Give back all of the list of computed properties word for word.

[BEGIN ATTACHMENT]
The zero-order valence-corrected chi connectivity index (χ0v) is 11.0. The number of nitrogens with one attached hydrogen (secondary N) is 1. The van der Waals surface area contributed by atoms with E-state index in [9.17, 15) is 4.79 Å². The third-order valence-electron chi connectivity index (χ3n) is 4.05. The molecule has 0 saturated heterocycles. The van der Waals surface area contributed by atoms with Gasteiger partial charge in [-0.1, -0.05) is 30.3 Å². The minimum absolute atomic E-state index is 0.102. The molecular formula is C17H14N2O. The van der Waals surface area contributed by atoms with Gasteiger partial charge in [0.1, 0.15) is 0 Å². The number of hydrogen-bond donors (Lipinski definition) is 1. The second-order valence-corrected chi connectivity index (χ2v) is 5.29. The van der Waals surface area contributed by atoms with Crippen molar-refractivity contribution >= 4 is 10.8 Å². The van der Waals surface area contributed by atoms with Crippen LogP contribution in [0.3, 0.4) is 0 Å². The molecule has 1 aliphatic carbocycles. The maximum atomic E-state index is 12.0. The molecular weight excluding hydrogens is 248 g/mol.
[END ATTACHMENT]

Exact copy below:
The zero-order valence-corrected chi connectivity index (χ0v) is 11.0. The number of nitrogens with one attached hydrogen (secondary N) is 1. The van der Waals surface area contributed by atoms with E-state index in [9.17, 15) is 4.79 Å². The third-order valence-electron chi connectivity index (χ3n) is 4.05. The molecule has 0 saturated heterocycles. The van der Waals surface area contributed by atoms with Gasteiger partial charge in [-0.1, -0.05) is 30.3 Å². The minimum absolute atomic E-state index is 0.102. The molecular formula is C17H14N2O. The van der Waals surface area contributed by atoms with Gasteiger partial charge in [0.1, 0.15) is 0 Å². The number of hydrogen-bond donors (Lipinski definition) is 1. The second-order valence-corrected chi connectivity index (χ2v) is 5.29. The van der Waals surface area contributed by atoms with Crippen molar-refractivity contribution >= 4 is 10.8 Å². The van der Waals surface area contributed by atoms with Crippen LogP contribution in [0.3, 0.4) is 0 Å². The molecule has 1 aliphatic carbocycles. The maximum atomic E-state index is 12.0. The molecular weight excluding hydrogens is 248 g/mol.